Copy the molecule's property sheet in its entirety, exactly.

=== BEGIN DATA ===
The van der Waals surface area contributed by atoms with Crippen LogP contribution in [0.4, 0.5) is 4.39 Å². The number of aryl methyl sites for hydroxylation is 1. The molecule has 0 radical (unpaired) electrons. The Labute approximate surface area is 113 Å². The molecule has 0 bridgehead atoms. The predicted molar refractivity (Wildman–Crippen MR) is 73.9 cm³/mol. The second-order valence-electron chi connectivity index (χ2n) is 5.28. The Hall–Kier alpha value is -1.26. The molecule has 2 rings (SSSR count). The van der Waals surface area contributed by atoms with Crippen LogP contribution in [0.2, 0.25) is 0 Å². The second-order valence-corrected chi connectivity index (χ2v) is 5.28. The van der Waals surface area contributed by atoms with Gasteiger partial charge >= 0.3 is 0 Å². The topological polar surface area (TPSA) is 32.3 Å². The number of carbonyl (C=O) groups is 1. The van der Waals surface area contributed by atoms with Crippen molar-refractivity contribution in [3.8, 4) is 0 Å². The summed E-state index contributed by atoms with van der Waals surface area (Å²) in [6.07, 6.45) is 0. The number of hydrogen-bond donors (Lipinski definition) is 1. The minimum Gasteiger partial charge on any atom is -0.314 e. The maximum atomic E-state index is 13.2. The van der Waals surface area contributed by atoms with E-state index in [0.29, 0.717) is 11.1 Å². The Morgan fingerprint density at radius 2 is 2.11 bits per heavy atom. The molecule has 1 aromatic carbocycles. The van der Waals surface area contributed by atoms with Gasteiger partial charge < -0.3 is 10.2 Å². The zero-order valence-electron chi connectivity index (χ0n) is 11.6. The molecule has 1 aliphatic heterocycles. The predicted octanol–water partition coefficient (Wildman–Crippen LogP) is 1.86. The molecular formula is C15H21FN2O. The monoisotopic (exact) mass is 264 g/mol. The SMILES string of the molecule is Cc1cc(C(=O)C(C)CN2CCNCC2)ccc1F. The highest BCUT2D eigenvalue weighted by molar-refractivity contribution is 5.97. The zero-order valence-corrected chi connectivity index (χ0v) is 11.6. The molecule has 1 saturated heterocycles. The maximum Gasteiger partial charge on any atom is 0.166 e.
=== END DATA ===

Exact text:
The van der Waals surface area contributed by atoms with Crippen LogP contribution in [0.4, 0.5) is 4.39 Å². The number of aryl methyl sites for hydroxylation is 1. The molecule has 0 radical (unpaired) electrons. The Labute approximate surface area is 113 Å². The molecule has 0 bridgehead atoms. The predicted molar refractivity (Wildman–Crippen MR) is 73.9 cm³/mol. The second-order valence-electron chi connectivity index (χ2n) is 5.28. The Hall–Kier alpha value is -1.26. The molecule has 2 rings (SSSR count). The van der Waals surface area contributed by atoms with Crippen LogP contribution in [0.2, 0.25) is 0 Å². The second-order valence-corrected chi connectivity index (χ2v) is 5.28. The van der Waals surface area contributed by atoms with Gasteiger partial charge >= 0.3 is 0 Å². The topological polar surface area (TPSA) is 32.3 Å². The number of carbonyl (C=O) groups is 1. The van der Waals surface area contributed by atoms with Crippen molar-refractivity contribution in [3.8, 4) is 0 Å². The summed E-state index contributed by atoms with van der Waals surface area (Å²) in [6.07, 6.45) is 0. The number of hydrogen-bond donors (Lipinski definition) is 1. The minimum Gasteiger partial charge on any atom is -0.314 e. The maximum atomic E-state index is 13.2. The van der Waals surface area contributed by atoms with E-state index in [0.29, 0.717) is 11.1 Å². The Morgan fingerprint density at radius 2 is 2.11 bits per heavy atom. The molecule has 1 aromatic carbocycles. The van der Waals surface area contributed by atoms with Gasteiger partial charge < -0.3 is 10.2 Å². The zero-order valence-electron chi connectivity index (χ0n) is 11.6. The molecule has 1 aliphatic heterocycles. The predicted octanol–water partition coefficient (Wildman–Crippen LogP) is 1.86. The molecular formula is C15H21FN2O. The monoisotopic (exact) mass is 264 g/mol. The SMILES string of the molecule is Cc1cc(C(=O)C(C)CN2CCNCC2)ccc1F. The highest BCUT2D eigenvalue weighted by molar-refractivity contribution is 5.97. The zero-order valence-corrected chi connectivity index (χ0v) is 11.6. The molecule has 1 saturated heterocycles. The maximum Gasteiger partial charge on any atom is 0.166 e.